This whole series is excellent and was and at times still is a mainstay of public television. This particular story is excellent, and we get to meet the cast of characters -- Poirot, Hastings, Miss Lemon,and Inspector Japp (Hugh Fraser, Pauline Moran, and Philip Jackson) all of whom are marvelous and just right for the period in which the story takes place. And who wouldn't want to live in that fabulous art deco building?

The first time I heard David Suchet's real speaking voice I was shocked. His Poirot accent is so brilliant. I had the privilege of seeing him on Broadway in Amadeus. What an actor.

Truly excellent series.

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1 out of 1 people found the following review useful:

The Show that Started Suchet's Poirot Ball Rolling

Author: aramis-112-804880 from United States
5 June 2013

*** This review may contain spoilers ***

This episode established David Suchet as a Poirot to be reckoned with.

The mystery itself is not much of a mystery. A cook has disappeared and the frantic family enlists Poirot's help to recover her as good cooks are hard to find.

Poirot is beside himself. The great Poirot, called upon to find a cook. Suchet's rages as Poirot were always comic, so they did not put viewers off the character.

What established Suchet best (besides the smile he flashes in the opening credits) was the manner he uses with the other domestics, putting them at their ease and giving them a grin. Suchet's Poirot is a seducer.

Other Poirots have had their adherents and detractors. In "Murder on the Orient Express" Albert Finney went to great lengths to be the best screen Poirot ever. Peter Ustinov has his fans, despite his ungainly appearance and his teetering Poirot on the verge of being a completely comic character.

Suchet is the first Poirot to try to find the character's humanity (whether Christie gave him much or not). And his shows get off to a good start, just like Jeremy Brett's "Sherlock Holmes." They did not stint on production values. As far as they shot into the depth of the scene they dressed it in period 1930s mode. At the outset of the series, the shows look scrumptious.

Perhaps they wanted a mystery that wasn't much of a mystery to acquaint viewers with the Poirot character, I don't know. I do know David Suchet, despite playing a balding Poirot, steps into the role and makes it enjoyable from the start.

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1 out of 1 people found the following review useful:

Good start for a great series

Author: gridoon2015
1 June 2013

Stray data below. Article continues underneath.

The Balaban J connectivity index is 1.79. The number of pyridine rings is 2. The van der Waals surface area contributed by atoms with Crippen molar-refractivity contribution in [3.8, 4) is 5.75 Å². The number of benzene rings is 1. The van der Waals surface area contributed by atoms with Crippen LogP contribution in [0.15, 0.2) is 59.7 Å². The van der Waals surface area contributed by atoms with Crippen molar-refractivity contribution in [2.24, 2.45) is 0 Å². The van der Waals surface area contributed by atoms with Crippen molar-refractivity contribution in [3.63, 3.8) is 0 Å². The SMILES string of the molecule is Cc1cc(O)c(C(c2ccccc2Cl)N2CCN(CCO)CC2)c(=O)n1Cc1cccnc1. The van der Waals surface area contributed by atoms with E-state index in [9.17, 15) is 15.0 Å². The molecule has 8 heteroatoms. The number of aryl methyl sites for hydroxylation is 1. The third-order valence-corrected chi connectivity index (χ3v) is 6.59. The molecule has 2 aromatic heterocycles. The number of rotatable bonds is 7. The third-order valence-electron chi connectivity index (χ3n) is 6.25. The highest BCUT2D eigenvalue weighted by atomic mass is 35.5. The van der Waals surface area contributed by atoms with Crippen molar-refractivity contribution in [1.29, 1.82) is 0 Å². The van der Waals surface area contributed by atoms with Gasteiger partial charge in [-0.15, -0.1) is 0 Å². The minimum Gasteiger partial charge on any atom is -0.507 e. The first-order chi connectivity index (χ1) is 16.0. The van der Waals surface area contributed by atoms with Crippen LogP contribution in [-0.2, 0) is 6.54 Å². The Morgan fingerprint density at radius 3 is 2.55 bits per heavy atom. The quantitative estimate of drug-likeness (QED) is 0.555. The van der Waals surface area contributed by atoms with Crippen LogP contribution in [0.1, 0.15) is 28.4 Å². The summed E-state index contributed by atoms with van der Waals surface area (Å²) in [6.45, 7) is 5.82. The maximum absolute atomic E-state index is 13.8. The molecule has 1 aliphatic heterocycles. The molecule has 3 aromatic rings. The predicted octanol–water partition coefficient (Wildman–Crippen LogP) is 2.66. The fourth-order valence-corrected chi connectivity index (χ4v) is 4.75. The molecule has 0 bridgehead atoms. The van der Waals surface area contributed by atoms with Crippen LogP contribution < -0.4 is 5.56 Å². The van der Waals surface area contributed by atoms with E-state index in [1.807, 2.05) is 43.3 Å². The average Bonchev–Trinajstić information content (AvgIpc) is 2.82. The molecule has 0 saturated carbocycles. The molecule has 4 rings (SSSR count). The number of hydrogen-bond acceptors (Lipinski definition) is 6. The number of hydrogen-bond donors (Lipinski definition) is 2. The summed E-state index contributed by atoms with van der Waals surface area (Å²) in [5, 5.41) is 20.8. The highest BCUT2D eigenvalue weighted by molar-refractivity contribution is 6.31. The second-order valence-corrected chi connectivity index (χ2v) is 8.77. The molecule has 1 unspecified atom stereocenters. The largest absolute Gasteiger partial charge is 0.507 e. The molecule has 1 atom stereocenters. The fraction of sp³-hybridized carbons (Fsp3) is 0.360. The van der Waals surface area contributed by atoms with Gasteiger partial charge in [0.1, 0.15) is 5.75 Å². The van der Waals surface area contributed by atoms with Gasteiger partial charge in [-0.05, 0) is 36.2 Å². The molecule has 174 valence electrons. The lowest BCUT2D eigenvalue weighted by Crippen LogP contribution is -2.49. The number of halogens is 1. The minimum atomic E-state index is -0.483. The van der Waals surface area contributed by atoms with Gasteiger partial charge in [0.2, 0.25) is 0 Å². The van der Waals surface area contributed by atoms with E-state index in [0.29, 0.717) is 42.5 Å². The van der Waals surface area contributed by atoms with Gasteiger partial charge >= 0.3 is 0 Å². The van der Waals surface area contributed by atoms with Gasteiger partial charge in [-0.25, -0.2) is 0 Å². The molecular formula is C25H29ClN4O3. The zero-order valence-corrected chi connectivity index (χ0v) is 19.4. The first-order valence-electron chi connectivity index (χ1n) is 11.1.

*** This review may contain spoilers ***

Hercule Poirot is looking for a matter of "national importance" to investigate, but he settles for the disappearance of a female cook because the case intrigues him, in the very first episode of the "Poirot" series (which, when all is said and done, will have lasted 25 years!). Sometimes a TV series needs a little time to "find its footing", but "Poirot" did not: mostly everything that fans of the series love about it (mystery, humor, casting, music, vintage props, clothes, hats, cars, etc.) is already here from the first episode. The producers have spared no expenses (or at least it looks that way) in their efforts to fully transport you to mid-1930s England. And David Suchet needs no time to settle into the role of Poirot, either; he inhabits it right from his first few seconds on screen. The story, however, is not among the most challenging in the series, with one key disguise in particular very easy to see through. Still, this is a good introduction into the world of Hercule Poirot. *** out of 4.

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Author: Robert J. Maxwell (rmax304823@yahoo.com) from Deming, New Mexico, USA
12 May 2014

*** This review may contain spoilers ***

It's always interesting to see how a long and successful television series begins and compare the earlier with the later episodes.

The differences in this case aren't striking. Poirot's accent and general demeanor are the same. The mustache is more modest than that baroque thing under his nose in some later stories. But, all in all, he minces along and complains about a grease spot on his suit, just as he always will. Hastings is appreciably younger but firmly Hastings. Miss Lemon is as voluptuous as ever, and Inspector Japp is burdened with the same lugubrious features.

The story itself reminded me a little of some of Conan-Doyle's Sherlock Holmes stories, at least some elements of it. The duping of a naif by a person is disguise turned up once in a while in the Holmes stories. There were echoes of "The Red Headed League." And all of these fictional detectives display an intuition that would stagger a fortune teller, not just Holmes and Poirot but, equally, Columbo.

Example: A murderer goes to great lengths to obtain a particular battered old trunk. He intends to hide a dead body in it. But what does he want an ordinary and weathered trunk? Because it's less likely to be opened by customs inspectors when he ships the body-containing trunk to Venezuela. He's going to take it with him to Caracas because he doesn't want to be bothered disposing of the body in England. Got that? Poirot got it. He figured it all out in no time.

Complete fun.